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137 SOW ANG Airmen premiere at Tradewinds 2023

  • Published
  • By Tech. Sgt. Brigette Waltermire
  • 137th Special Operations Wing

GEORGETOWN, Guyana -- Nine Airmen from the 137th Special Operations Wing participated in TRADEWINDS 23 Exercise, a multi-domain U.S. Southern Command exercise, for the first time July 15-27, 2023, in Guyana.

Oklahoma National Guard participants included eight tactical air control party specialists and a survival, evasion, resistance and escape instructor who were conducting training and operations at more than five different locations during the exercise.

TRADEWINDS is a U.S. Southern Command-sponsored exercise designed to strengthen partnerships and interoperability, promote human rights, as well as increase all participants' training capacity and capability to mitigate, plan for and respond to crises and security threats.

“The participation of more than 1,500 service members this year exemplifies the shared commitment to one another as we strengthen our partnerships and remain united to share responsibilities as defenders of our common values,” said U.S. Army South Commanding General, Maj. Gen. William Thigpen. “TW23 is key to leveraging the capabilities of like-minded countries to reach common goals and strengthen regional stability.”

In total, nearly two-thirds of the U.S. service members participating were made up of Guard and Reserve troops. The Oklahoma Air National Guard attendees were based at a headquarters location in Georgetown, the Guyana Defence Force Jungle Amphibious Training School (JATS), Camp Seweyo and Camp Stephenson but also operated out of Air Base London and a shore base facility. In total, they worked alongside military partners from 18 nations throughout.

The TACPs helped ensure the success of significant events throughout the exercise, to include establishing communications for and participating in a joint and multinational wing exchange for over 90 jumpers from six nations; a helicopter medical evacuation; an anti-piracy training exercise; certification of 100 multinational troops in fast rope insertion and extraction system operations from a tower and helicopter; and three full mission profiles supporting the U.S. Army and five nations.

“We worked closely with our multinational and joint partners on tactics, techniques and procedures, and we were actually living with the GDF so we got to know more about their culture that way,” said Master Sgt. Fred Moreton, a tactical air control party specialist who was based at Camp Seweyo.

The Airmen assisted in training for four countries and the U.S. Army and Marine Corps. Their courses included tactical combat casualty care, conducted joint calls for fire, established the first published helicopter landing zone at the camp, as well as trained forces in small unit and close quarters battle tactics. They also established beyond-line-of-sight radio communications with Camp Stephenson and Georgetown for the first time for U.S. forces in over two years.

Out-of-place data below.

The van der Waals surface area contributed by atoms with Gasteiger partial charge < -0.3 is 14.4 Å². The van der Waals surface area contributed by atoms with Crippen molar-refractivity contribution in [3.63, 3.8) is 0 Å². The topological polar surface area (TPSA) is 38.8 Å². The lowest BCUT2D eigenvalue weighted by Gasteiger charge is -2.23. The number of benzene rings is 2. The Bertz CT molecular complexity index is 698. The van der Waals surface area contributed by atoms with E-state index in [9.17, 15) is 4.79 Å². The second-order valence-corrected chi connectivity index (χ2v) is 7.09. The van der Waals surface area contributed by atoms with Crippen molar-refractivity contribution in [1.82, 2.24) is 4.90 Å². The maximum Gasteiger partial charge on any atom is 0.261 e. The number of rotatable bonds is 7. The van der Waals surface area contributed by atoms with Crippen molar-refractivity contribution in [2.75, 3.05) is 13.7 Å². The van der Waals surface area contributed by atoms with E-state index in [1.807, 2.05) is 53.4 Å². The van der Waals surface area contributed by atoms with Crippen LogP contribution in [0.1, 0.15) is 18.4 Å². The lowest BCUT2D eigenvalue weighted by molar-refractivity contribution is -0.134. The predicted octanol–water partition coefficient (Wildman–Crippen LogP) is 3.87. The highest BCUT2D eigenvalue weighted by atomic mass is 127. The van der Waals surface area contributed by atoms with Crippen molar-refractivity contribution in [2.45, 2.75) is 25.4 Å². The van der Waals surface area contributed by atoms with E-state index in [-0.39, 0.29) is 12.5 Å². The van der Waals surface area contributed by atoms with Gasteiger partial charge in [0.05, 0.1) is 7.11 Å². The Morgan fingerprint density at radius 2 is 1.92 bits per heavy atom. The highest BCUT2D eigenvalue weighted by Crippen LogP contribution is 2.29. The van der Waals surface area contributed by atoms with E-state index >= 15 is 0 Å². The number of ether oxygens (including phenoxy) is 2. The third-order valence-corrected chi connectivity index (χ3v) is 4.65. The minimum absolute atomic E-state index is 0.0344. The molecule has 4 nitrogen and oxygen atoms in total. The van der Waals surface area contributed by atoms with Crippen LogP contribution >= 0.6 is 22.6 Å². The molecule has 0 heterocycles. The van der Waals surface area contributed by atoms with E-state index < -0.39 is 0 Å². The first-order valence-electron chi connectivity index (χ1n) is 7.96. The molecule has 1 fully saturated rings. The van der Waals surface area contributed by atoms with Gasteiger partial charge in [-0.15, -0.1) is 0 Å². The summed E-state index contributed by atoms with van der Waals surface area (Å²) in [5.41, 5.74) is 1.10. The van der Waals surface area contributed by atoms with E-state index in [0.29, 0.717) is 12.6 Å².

“The U.S. Southern Command deputy commander for mobilization and reserve affairs, Maj. Gen. Javier Reina, was on the call from Camp Stephenson, and I think we made an impression since he asked for information to document it in an official report,” said Vaughan.

In addition to establishing radio communications with Camp Seweyo and Georgetown, the four Airmen stationed at Camp Stephenson executed three full mission profiles that included five nations and also conducted fast rope operations, tactical combat casualty care courses, radio PRC-152 training and arms qualifications.

“It was momentous for us not only because of the accomplishment of making comms, but doing it on the high frequency medium,” said Maj. Jeffrey Hansen, director of operations for the 137th Combat Training Flight. “That has become more uncommon due to the proliferation of satellite communications.”

Hansen worked with the Caribbean Task Force in Georgetown throughout the exercise. He partnered with Canadian Armed Forces members to instruct Guyana Defense Force officers in the operational planning process as well as help run Caribbean Task Force tabletop exercises.

“Working with our NATO allies from Canada to teach the OPP model was a great opportunity to introduce air ground integration concepts to the training,” Hansen said. “We were able to apply those concepts to the types of missions and responses the nations around the Caribbean community might encounter.”

The U.S. has been a committed partner with robust engagement in the region. The exercise helped improve interoperability with participating nations, to include 60 multinational students attending JATS. Students from Barbados, Belize, Brazil, Canada, France, Grenada, Guyana, Mexico, St. Lucia, St. Vincent, Trinidad and Tobago, and the U.S. all worked through courses learning jungle survival skills.

“This exercise has created opportunities for our Airmen to build skills and forge partnerships in an austere environment in multiple ways,” said Hansen. “As we continue to pivot toward agile combat employment, being able to practice applying those multi-capable skills in training will help them be better at it in real-world scenarios.”

The Tradewinds exercise has been held annually since 1984, only missing one year in 2020 due to the COVID-19 pandemic, with the goals of enhancing the collective ability of participating nations’ defense forces to counter regional threats and conduct humanitarian aid/disaster relief operations while developing strong relationships and reinforcing human rights awareness.